Yesterday the Bank of England (BoE) announced that policymakers had decided against changing the interest rate from 0.50%. The rate has remained fixed for nearly five and a half years. Market reaction was insignificant as most economists forecast the lack of change, and were therefore unsurprised to see the result. The longer the BoE holds firm the hotter rate-hike speculation gets.
Next week should see more dramatic fluctuations for the Pound with the upcoming quarterly inflation report.
In the wake of President Mario Draghi’s speech yesterday it became clear that the European Central Bank’s (ECB) outlook for monetary policy remained consistent with previous committee meetings, despite some interesting acknowledgements. The ECB left its benchmark interest rate on hold at 0.15% and retained its negative deposit rate of -0.10%.
The Pound to Euro exchange rate appreciated by around a quarter of a cent following the conclusion of the press conference. The ECB has revealed that they have hired a consultant to help plan an asset purchasing scheme and many see this as an additional reason to bet on further ECB stimulus. Draghi’s reference to pushing for a capital markets union alerted markets to the increased likelihood of Eurobonds. Euro-wide bonds would achieve a better balance across the currency bloc in terms of borrowing costs, as the wealthier Eurozone states would be able to lend credibility to the poorer nations.
Despite the Pound to US Dollar exchange rate drifting alarmingly close to technical support during yesterday’s session, confidence in Sterling’s bullish run against the ‘Greenback’ has not yet diminished with the pairing having remained above the critical 1.6830 level.
Many feel the Pound to US Dollar may have reached its plateau with GBP/USD now around four cents lower than July’s 5.5-year high. Although the exchange rate peak is looking increasingly likely, investors seem defiantly unwilling to lower the rate. This leaves an open door for another Sterling surge against the ‘Greenback’, especially if the BoE’s quarterly inflation report includes rate hike rhetoric.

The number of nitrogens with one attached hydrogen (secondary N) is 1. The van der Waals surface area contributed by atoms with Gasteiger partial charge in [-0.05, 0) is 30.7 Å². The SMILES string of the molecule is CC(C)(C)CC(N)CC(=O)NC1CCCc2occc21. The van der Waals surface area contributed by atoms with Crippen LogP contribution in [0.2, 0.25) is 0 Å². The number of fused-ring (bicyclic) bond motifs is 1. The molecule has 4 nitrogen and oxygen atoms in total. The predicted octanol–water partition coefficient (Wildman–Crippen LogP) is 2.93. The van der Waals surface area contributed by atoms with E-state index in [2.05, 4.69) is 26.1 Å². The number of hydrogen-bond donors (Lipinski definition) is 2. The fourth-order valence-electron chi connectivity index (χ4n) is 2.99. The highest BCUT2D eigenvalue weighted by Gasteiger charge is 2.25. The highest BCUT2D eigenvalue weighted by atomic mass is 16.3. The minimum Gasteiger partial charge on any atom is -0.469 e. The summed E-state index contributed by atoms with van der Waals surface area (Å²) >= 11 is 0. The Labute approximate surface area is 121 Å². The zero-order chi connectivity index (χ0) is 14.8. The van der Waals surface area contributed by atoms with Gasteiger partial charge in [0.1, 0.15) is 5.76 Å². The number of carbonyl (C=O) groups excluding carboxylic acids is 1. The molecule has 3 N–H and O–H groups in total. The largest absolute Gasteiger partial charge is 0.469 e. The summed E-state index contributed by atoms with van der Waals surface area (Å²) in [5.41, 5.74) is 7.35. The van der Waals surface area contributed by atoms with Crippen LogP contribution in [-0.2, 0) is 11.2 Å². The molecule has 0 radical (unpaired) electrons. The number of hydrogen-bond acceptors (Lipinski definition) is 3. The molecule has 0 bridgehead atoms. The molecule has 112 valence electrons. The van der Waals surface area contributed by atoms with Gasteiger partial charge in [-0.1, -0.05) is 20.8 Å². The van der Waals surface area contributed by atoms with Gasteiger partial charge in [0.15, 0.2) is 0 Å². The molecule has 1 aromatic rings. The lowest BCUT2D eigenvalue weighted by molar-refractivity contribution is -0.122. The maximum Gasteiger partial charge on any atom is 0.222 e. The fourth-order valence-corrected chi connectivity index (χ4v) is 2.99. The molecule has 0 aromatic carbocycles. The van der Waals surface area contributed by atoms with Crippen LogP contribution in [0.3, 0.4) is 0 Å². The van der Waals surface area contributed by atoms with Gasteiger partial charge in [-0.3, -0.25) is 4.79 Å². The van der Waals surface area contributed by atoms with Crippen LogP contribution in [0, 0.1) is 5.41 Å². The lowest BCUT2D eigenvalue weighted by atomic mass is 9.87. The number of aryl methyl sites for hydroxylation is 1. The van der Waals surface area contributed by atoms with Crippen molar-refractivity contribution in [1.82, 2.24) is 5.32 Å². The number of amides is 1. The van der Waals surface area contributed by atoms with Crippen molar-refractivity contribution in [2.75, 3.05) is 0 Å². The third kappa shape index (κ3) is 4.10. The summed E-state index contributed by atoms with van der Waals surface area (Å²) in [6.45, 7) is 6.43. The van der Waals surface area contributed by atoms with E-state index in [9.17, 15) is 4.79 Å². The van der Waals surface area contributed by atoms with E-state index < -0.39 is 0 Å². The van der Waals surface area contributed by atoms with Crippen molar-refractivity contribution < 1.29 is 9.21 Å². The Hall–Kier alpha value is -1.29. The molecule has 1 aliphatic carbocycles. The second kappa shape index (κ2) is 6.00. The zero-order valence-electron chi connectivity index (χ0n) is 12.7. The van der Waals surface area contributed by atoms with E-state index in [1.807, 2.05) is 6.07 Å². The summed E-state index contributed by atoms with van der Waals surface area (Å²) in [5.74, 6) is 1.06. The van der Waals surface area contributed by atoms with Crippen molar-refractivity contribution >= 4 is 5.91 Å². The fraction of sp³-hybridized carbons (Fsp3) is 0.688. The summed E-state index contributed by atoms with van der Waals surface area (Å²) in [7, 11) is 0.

US data also showed a positive result with initial jobless claims, showing the smallest increase in people applying for first time unemployment benefits for eight years at 289,000.
Canadian Dollar (CAD)
Following the Canadian Ivey PMI of manufacturing activity, which showed a 3-month high result of 54.1 last month, Sterling softened fractionally versus the ‘Loonie’.
The factory output survey was seen as a satisfactory report having posted results significantly higher than forecast. The figure was a marked improved on June’s 46.9.
The Canadian unemployment rate report is due later today. It is forecast to show a jobless level of 7.1%, but anything lower could give a boost to the Canadian Dollar.
Australian Dollar (AUD)
Data released in the early hours of yesterday morning outlined how Australian joblessness escalated from 6.0% to a 12-year high of 6.4% last month. The 0.4% rise spelled disaster for the strength of the ‘Aussie’ and economists were unsurprised, therefore, to see the Australian Dollar depreciate by around -1.3 cents against Sterling.
New Zealand Dollar (NZD)
The New Zealand jobless rate fell from 5.9% to 5.6% earlier in the week and, as a result, the Pound to ‘Kiwi’ weakened by around a third of a cent. The currency should hold its position for a while with no significant data to be released until next week.
South African Rand (ZAR)
Yesterday saw the South African Rand record losses against most of the majors following political instability. It is likely that the Rand will continue to trend in this vane, until South Africa works through complications regarding the end of the National Union of Metalworkers of South Africa (NUMSA) strike.
Wednesday of next week should see some interesting Rand-related data with the publication of the nation’s retail sales report.